The Risks of Scanning

Posted on February 20, 2008  Comments (1)

The Risks of Scanning by Nayer Khazeni, M.D

When ordered by your doctor in the proper setting, any risks of CT scans are far outweighed by their potential benefits. They are one of modern medicine’s greatest diagnostic tools, used to examine any part of your body and, increasingly, to guide minimally invasive procedures previously performed with surgery. CT rapidly rotates X-ray beams around you, obtaining images from different angles that a powerful computer then compiles to build, slice by slice, highly detailed pictures of your insides.

The impressive level of detail that CT provides can also cause confusion. In CTs of healthy adults, more than 90 percent of findings are “false positives.”

Full-body CT scans cost $500 to $1,000. Insurance companies do not cover the cost, but may use any detected abnormality to raise your premiums or limit future coverage. There are no public health organizations that advocate the use of full body or cardiac CT scans in healthy adults, and the American College of Radiology and American Heart Association have released statements recommending against them.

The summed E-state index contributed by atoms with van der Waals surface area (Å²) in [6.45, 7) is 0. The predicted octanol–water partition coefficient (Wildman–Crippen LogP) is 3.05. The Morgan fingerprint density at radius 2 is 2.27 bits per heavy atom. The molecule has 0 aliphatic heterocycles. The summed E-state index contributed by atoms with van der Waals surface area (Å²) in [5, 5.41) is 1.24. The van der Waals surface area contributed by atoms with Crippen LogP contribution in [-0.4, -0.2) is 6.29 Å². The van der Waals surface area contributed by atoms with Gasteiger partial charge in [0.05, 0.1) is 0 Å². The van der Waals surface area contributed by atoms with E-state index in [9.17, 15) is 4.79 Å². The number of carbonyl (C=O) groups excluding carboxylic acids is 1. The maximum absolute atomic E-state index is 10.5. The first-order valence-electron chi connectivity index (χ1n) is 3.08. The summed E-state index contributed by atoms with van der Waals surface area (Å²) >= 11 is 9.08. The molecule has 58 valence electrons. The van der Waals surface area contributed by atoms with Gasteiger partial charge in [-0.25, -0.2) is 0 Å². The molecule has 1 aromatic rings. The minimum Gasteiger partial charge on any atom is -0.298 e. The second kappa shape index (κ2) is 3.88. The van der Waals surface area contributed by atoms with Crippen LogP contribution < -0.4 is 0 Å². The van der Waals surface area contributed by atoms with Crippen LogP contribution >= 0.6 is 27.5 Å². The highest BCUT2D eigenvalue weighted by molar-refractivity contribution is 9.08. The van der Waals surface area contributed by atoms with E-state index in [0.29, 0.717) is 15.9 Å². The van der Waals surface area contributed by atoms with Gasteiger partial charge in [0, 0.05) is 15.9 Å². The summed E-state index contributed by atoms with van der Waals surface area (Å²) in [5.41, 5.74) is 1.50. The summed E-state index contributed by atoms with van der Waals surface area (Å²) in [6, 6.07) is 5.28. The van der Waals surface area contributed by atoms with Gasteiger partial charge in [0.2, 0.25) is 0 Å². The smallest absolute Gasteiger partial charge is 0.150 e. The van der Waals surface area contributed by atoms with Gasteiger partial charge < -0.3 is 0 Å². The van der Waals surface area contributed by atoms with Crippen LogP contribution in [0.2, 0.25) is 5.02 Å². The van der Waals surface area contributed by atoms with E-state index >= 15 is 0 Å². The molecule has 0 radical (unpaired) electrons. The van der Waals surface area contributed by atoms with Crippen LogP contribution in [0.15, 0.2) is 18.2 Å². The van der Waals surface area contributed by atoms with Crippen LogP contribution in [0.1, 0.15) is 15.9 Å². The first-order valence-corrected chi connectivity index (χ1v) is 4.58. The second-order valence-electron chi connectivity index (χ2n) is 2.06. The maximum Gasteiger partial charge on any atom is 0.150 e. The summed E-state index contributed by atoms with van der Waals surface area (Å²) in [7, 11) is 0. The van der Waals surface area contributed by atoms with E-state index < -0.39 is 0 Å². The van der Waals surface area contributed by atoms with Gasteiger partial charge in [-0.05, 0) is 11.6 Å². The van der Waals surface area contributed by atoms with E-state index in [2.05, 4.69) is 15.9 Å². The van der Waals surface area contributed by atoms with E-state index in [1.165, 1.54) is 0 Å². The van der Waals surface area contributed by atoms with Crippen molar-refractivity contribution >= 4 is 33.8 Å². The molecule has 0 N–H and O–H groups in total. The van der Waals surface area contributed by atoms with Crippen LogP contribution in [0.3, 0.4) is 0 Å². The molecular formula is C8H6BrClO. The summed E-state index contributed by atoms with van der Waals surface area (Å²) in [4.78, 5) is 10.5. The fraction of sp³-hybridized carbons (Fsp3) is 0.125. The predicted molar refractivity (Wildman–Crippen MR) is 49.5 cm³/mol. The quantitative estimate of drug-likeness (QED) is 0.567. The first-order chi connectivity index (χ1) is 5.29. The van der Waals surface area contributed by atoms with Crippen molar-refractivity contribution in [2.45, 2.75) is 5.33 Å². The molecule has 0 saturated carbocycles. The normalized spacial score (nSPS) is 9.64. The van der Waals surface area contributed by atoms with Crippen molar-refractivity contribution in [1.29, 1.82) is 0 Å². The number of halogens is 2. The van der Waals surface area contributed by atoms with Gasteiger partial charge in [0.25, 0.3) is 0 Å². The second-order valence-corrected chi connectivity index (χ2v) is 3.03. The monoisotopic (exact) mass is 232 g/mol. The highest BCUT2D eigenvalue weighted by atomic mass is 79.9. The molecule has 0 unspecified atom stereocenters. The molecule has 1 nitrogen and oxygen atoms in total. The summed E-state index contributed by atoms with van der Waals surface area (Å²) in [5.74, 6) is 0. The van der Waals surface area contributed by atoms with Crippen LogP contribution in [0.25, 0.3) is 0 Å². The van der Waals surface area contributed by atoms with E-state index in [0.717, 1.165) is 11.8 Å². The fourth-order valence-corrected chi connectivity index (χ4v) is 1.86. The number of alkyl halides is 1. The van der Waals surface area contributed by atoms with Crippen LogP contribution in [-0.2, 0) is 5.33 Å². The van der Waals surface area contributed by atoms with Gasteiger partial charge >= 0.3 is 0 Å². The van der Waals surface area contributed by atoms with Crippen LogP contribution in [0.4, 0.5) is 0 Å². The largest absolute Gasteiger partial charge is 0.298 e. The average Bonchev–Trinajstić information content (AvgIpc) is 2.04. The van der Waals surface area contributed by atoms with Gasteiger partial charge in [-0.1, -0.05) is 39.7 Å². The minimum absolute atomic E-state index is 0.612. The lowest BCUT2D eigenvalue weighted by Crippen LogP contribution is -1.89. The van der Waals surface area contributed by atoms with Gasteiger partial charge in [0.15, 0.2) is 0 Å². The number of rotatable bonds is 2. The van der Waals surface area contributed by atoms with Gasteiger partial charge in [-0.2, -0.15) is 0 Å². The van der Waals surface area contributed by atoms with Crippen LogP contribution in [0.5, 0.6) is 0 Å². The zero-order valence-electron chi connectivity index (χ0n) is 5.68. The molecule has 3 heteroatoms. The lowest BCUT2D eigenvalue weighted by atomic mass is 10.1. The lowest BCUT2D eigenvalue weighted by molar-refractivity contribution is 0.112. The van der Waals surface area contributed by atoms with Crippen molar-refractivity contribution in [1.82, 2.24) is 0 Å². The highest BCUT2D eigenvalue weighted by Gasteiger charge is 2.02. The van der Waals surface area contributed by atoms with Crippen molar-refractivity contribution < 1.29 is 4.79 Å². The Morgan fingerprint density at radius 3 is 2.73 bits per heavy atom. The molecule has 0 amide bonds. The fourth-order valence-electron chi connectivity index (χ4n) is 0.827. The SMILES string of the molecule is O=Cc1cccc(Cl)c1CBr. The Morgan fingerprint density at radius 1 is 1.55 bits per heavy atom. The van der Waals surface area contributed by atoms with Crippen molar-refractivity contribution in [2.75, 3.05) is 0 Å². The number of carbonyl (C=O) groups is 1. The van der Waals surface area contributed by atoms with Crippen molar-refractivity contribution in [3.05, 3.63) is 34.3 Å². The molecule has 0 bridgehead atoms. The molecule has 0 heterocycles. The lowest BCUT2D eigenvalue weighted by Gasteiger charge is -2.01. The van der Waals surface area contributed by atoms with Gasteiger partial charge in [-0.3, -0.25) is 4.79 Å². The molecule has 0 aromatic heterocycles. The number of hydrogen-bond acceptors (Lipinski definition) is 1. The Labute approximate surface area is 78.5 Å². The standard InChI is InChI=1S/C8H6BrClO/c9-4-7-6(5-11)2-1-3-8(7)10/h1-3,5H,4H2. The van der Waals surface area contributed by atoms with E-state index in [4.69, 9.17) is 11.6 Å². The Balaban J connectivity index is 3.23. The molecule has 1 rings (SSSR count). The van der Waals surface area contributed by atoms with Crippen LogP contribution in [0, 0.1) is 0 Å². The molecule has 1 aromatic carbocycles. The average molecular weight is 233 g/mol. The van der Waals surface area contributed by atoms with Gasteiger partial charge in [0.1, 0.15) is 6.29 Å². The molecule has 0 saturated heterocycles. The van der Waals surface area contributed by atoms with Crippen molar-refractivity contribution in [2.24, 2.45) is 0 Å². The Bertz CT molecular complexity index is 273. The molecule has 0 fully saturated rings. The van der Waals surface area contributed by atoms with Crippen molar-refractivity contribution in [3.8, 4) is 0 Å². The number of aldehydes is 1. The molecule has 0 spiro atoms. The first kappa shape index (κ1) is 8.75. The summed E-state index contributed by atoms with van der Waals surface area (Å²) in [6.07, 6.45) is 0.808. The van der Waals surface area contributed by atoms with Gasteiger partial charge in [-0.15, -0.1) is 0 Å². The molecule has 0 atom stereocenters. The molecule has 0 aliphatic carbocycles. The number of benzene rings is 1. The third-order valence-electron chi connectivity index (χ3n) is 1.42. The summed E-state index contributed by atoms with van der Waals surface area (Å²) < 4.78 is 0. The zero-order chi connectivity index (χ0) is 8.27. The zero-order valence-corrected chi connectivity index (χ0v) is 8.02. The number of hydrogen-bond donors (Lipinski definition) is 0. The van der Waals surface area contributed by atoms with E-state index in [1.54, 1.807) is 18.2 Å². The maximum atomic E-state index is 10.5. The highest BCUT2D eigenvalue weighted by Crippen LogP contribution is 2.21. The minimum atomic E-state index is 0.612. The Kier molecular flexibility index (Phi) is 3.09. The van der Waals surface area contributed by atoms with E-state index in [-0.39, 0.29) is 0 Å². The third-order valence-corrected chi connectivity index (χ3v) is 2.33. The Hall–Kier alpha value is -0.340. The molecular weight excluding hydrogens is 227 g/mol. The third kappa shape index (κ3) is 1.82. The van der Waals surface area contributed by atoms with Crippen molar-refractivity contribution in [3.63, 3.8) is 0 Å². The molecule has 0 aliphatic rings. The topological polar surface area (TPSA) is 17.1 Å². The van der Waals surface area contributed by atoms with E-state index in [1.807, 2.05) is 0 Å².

Related: Full Body 3-D CT Scan in Under a MinuteEpidemic of DiagnosesUSA Spent $2.1 Trillion on Health Care in 2006

One Response to “The Risks of Scanning”

  1. Anonymous
    July 20th, 2008 @ 9:51 am

    False positives? Higher costs and no insurance coverage even then people go for it for it’s potential benefits and that too if doctors insist. In India, some doctors are minting money by recommending these scans (even if they are not really necessary). They get commissions per patient basis from diagnostic centers. No patient will dare to go against the wish of the doctor. Money is nothing before life.

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